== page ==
It’s a lot easier to pass an exam or a paper if we know what the professor is looking for. God’s purpose in trials is to make us look just like himself. In this text, Abraham looks just like God the Father, and Isaac looks like Jesus the Son. Paul said this about his imprisonment and possible death sentence in Rome:

I eagerly expect and hope that I will in no way be ashamed, but will have sufficient courage so that now as always Christ will be exalted in my body, whether by life or by death. For to me, to live is Christ and to die is gain. (Philippians 1:20–21)

What was his expectation, his hope in his trial? It wasn’t to be delivered from death. That was not Paul’s focus. His focus was Christ being exalted in his body whether by life or death. If he lived, he wanted Christ exalted, and if he died, he wanted Christ exalted. That was all that mattered.

The word “exalted” can also be translated “magnified.” He wanted to display the magnificence of Christ in his trial. In the midst of his test, he wanted his body to be a theater where all could clearly see Christ.

Is that your desire when going through a trial or test? Is it that Christ be magnified, both so you could see him more clearly and others as well? Or is it simply to escape the trial? Resembling and glorifying Christ must be our goal in every aspect of life, including our trials.

And for that reason, while going through tests, we must ask ourselves and God, “How can I glorify Christ best?” This is something we must ask because that question leads us to the right answers to pass God’s test.

Application Question: How can we develop a mindset of seeking to glorify Christ in every test or trial? Why is this mindset so difficult to maintain?

Conclusion

How can we pass God’s tests?

  1. To Pass God’s Tests, We Must Expect Them
  2. To Pass God’s Tests, We Must Understand God Already Prepared Us
  3. To Pass God’s Tests, We Must Understand They Often Seem Illogical
  4. To Pass God’s Tests, We Must Understand They Often Involve Our Greatest Treasures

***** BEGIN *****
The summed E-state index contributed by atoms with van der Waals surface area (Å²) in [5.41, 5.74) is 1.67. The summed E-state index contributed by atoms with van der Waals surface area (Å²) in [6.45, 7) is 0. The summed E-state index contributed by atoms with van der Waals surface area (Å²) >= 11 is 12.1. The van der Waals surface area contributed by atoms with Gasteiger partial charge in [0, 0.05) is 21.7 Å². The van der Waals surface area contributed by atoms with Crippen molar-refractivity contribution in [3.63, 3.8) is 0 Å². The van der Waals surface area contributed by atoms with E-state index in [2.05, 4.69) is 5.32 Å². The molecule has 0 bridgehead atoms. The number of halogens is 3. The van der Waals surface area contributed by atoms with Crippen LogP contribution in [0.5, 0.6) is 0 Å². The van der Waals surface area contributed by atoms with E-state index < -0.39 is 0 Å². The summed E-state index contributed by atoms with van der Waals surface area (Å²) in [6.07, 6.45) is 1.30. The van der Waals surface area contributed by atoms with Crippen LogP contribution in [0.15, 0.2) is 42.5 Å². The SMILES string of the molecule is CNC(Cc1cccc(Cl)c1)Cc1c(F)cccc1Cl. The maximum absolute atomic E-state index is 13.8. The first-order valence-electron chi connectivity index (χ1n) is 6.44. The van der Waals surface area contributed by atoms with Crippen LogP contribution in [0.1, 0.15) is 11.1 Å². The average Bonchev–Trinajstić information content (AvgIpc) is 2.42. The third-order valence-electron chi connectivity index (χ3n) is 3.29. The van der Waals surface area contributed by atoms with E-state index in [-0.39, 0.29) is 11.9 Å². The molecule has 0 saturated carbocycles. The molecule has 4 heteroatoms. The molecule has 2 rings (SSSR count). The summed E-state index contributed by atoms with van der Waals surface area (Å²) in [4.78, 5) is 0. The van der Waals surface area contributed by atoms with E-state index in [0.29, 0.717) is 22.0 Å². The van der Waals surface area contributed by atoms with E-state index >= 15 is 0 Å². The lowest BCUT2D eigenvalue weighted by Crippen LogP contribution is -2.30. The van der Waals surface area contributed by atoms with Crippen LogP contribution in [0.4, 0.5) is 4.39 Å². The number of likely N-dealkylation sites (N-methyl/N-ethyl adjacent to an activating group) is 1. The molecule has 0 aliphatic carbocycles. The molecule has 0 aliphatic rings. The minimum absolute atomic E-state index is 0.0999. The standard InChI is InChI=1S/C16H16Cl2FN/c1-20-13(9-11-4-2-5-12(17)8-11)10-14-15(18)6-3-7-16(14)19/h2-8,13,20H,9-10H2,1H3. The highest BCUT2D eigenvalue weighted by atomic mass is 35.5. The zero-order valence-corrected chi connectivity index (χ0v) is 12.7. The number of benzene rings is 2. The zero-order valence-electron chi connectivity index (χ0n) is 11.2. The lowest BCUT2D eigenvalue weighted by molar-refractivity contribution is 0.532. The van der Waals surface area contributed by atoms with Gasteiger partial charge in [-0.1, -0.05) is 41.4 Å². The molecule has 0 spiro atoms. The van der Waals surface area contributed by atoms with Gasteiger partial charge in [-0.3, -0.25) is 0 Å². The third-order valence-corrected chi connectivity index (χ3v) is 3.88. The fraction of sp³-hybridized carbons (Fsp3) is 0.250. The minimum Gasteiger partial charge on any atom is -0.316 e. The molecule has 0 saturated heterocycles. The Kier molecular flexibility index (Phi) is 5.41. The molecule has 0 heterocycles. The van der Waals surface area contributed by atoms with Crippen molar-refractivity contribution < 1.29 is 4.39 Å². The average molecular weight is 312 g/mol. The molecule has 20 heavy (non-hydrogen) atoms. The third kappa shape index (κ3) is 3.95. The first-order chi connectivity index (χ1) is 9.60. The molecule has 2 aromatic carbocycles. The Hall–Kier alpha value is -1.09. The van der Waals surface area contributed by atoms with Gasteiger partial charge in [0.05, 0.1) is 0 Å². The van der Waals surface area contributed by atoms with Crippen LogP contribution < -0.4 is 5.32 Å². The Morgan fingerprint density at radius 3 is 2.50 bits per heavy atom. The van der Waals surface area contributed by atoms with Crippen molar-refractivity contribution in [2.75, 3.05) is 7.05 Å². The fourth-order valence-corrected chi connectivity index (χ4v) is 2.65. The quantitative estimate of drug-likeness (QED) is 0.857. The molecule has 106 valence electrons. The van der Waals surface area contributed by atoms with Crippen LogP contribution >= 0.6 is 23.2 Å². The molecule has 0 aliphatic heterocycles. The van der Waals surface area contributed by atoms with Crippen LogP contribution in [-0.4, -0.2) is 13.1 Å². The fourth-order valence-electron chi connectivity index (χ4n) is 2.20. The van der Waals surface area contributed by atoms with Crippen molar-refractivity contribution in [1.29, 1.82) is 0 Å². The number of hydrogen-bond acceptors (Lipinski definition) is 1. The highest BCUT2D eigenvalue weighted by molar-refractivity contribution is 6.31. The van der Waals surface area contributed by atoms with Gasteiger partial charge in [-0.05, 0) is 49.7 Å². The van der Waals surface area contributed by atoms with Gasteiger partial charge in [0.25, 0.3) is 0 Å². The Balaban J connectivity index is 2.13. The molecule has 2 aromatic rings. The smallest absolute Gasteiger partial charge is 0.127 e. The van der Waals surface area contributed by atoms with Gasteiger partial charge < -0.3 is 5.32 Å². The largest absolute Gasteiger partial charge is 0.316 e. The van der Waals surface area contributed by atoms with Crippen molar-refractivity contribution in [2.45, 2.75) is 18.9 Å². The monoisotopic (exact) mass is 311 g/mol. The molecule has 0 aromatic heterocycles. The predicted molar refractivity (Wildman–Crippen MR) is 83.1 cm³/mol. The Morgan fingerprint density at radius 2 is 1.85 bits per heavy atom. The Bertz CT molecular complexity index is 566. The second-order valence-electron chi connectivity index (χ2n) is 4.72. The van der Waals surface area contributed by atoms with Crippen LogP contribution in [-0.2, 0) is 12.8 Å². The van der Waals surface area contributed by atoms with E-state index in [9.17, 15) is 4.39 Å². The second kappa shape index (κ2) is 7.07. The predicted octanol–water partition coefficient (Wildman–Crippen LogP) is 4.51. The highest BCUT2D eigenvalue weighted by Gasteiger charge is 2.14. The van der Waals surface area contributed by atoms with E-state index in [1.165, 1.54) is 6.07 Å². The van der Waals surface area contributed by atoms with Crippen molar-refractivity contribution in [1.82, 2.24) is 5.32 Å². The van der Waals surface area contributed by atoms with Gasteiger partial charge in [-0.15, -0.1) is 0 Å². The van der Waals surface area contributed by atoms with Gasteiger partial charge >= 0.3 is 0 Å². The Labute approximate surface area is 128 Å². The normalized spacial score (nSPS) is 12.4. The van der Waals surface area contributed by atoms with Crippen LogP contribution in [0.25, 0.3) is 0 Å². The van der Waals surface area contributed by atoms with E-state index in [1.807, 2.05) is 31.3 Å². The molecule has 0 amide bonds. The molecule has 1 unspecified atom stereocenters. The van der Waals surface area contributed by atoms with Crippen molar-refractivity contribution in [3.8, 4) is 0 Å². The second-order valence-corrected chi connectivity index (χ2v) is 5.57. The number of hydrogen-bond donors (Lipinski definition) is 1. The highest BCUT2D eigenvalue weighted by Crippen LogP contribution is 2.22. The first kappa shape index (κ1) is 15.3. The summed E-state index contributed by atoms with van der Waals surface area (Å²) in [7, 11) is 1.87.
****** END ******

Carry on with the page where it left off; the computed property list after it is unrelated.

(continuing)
5. To Pass God’s Tests, We Must Practice Immediate Obedience
  6. To Pass God’s Tests, We Must Have the Right Attitude
  7. To Pass God’s Tests, We Must Have Faith
  8. To Pass God’s Tests, We Must Depend on Others
  9. To Pass God’s Tests, We Must Understand His Purpose of Revealing What Is in Our Hearts
  10. To Pass God’s Tests, We Must Depend on God
  11. To Pass God’s Tests, We Must Understand His Purpose of Revealing More of Himself to Us
  12. To Pass God’s Tests, We Must Focus on God’s Reward
  13. To Pass God’s Tests, We Must Seek to Magnify Christ

Copyright © 2017 Gregory Brown

The primary Scriptures used are New International Version (1984) unless otherwise noted. Other versions include English Standard Version, New Living Translation, New American Standard Bible, and King James Version.

Holy Bible, New International Version ®, NIV® Copyright © 1973, 1978, 1984 by Biblica, Inc.® Used by permission. All rights reserved worldwide.

Scripture quotations marked (ESV) are from The Holy Bible, English Standard Version® (ESV®) Copyright © 2001 by Crossway, a publishing ministry of Good News Publishers. All rights reserved.

Scripture quotations marked (NLT) are taken from the Holy Bible, New Living Translation, Copyright © 1996, 2004, 2007 by Tyndale House Foundation. Used by permission of Tyndale House Publishers, Inc., Carol Stream, Illinois 60188. All rights reserved.

Scripture quotations marked (NASB) are taken from the New American Standard Bible®, Copyright © 1960, 1962, 1963, 1968, 1971, 1972, 1973, 1975, 1977, and 1995 by The Lockman Foundation. Used by permission.

Scripture quotations marked (KJV) are from the King James Version of the Bible.

All emphases in Scripture quotations have been added.


1 Hughes, R. K. (2004). Genesis: Beginning and Blessing (p. 301). Wheaton, IL: Crossway Books.

2 Hughes, R. K. (2004). Genesis: Beginning and Blessing (p. 302). Wheaton, IL: Crossway Books.

3 Guzik, David (2012-12-08). Genesis (Kindle Locations 3563–3564). Enduring Word Media. Kindle Edition.

4 Hughes, R. K. (2004). Genesis: Beginning and Blessing (p. 301). Wheaton, IL: Crossway Books.

5 Wiersbe, W. W. (1991). Be Obedient (p. 110). Wheaton, IL: Victor Books.

Related Topics: Christian Life